Reproducible Data Analysis and Publishing

This module is a part of MOLB5700 (Beyond the Bench: Fundamental Skills for Biomedical Researchers)

Table of Contents

1. The importance of reproducible data analysis

2. What is git and why should you care?

3. What is github and how does it work with git

4. SSH Authentication with keys

4. Create Your first git repository

5. Generate some content

6. Configure the repository for github

7. Commit and push your changes to github




































1. The importance of reproducible data analysis

You are likely already familiar with the concept of reproducible research. In the field of scientific research, we put great value on being able to repeat the work of others and confirm their results. This reproducibility is essential to ensure that empirical observations made by scientists are rooted in facts and are not just a fluke or an observation occurring by chance alone. Peer-review also ensures, at least in part that the results are repeatable/reproducible.

This same principle can also be applied to statistical analysis. As you are aware, we are in the midst of a data revolution. Take the example of the field of genomics. The amount of data scientists are generating using genomic sequencing is rising exponentially. More data is leading to development of increasingly complex statistical models and routines. A whole generation of scientists are devoting their careers to data analysis alone.

As graduate students, no matter what your subdiscipline, you will be dealing with a lot of data. You will generate, collect and analyze data. You will write scripts, save them in some obscure location on your computer, you will write a paper based on it, send it off to peer review. A few months later, you will hear from the reviewers who will ask you some tough questions about the analysis and interpretation and more likely than not ask you to repeat your analysis with a different set of parameters (among other things).

Off then you go looking for your raw data, transformed data and scripts. If you are lucky, you find all of those things. But did you annotate your scripts properly? If you did, you are lucky. If not, you are going to have to relearn what exactly the script is doing (or do some time travel to your younger self). Then you try to rerun the script, and of course it doesn’t work. The R functions have changed a bit in their new version and the old routine produces lots of error messages. You are under a deadline to respond to the reviewers and now you are having to retrace every single step of your analysis from before. You get the gist.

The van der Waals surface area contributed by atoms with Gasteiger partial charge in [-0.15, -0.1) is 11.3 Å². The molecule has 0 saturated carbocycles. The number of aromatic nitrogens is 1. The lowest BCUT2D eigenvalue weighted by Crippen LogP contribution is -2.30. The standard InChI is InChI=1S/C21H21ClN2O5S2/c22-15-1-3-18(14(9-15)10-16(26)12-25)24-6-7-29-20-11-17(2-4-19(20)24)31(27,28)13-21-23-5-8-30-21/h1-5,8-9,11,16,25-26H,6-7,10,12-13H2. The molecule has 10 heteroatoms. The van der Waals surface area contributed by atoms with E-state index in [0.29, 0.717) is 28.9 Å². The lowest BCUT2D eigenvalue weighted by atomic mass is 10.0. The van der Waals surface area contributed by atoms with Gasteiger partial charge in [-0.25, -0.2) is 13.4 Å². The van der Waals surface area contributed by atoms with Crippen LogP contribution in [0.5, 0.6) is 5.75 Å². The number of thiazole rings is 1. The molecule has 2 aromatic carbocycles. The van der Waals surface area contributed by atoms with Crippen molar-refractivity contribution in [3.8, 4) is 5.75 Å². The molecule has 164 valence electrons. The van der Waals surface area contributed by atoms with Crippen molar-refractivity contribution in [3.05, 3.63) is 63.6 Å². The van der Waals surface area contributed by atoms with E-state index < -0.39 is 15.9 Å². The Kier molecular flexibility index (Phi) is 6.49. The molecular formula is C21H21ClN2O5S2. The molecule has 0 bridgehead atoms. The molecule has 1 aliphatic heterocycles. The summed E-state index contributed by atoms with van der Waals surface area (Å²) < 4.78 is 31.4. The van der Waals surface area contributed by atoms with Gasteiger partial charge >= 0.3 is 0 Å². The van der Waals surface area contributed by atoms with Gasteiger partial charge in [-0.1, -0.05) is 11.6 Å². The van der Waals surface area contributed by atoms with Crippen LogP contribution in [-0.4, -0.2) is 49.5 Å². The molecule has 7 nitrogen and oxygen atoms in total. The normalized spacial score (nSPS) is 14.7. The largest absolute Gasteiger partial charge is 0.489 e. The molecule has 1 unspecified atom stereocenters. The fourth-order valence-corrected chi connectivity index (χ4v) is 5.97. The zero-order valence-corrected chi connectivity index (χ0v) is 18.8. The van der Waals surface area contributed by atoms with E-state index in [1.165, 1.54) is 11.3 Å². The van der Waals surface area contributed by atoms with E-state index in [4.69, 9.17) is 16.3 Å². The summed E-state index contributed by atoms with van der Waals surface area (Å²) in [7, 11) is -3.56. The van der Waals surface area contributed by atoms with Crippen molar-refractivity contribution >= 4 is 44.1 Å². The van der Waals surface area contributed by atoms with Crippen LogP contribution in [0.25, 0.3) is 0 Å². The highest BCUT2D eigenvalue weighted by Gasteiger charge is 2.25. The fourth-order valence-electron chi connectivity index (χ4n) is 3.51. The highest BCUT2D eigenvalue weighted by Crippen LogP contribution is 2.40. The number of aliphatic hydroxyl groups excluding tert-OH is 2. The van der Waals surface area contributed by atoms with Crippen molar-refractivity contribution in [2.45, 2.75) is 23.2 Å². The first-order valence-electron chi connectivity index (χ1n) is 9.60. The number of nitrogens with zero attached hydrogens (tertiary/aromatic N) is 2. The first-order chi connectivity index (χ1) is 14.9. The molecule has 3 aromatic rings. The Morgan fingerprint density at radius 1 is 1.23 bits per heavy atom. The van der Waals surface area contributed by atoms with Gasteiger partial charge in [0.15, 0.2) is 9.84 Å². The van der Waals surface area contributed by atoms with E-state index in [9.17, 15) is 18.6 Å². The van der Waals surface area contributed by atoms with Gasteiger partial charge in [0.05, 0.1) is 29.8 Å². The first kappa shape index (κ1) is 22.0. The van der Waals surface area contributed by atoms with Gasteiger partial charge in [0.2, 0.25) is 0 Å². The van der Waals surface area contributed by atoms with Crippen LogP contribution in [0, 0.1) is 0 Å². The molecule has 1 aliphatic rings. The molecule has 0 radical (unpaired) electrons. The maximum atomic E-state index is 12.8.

Cue reproducible data analysis. How can you achieve the goldi locks zone?


1.1 Steps for making your analysis reproducible

But in order to get there, you will need to invest some time in developing a tool kit.


1.2 Tools for reproducible analysis and publishing



2. What is git and why should you care?

Before we get to git, let’s familiarize ourselves with a BASH terminal. In the spotlight search (top right corner - magnifying glass icon), type terminal and hit enter.

On Macintosh, this window is called a terminal. On different systems, it can have different names (e.g. xterm, shell). But they all run the same program called BASH. At the core of a computer, there is a set of programs (called kernel) which controls the basic functions such as identifying all the hardware and allowing communication amongst them. When you plug in a USB key into a USB port, it’s the kernel that recognizes that a new piece of hardware is plugged in and connects it to the rest of the system.

But in order for us to make the computer do what we want, there are other programs which act as an interface between the computer and us. BASH is one such program. You can also refer to it as shell.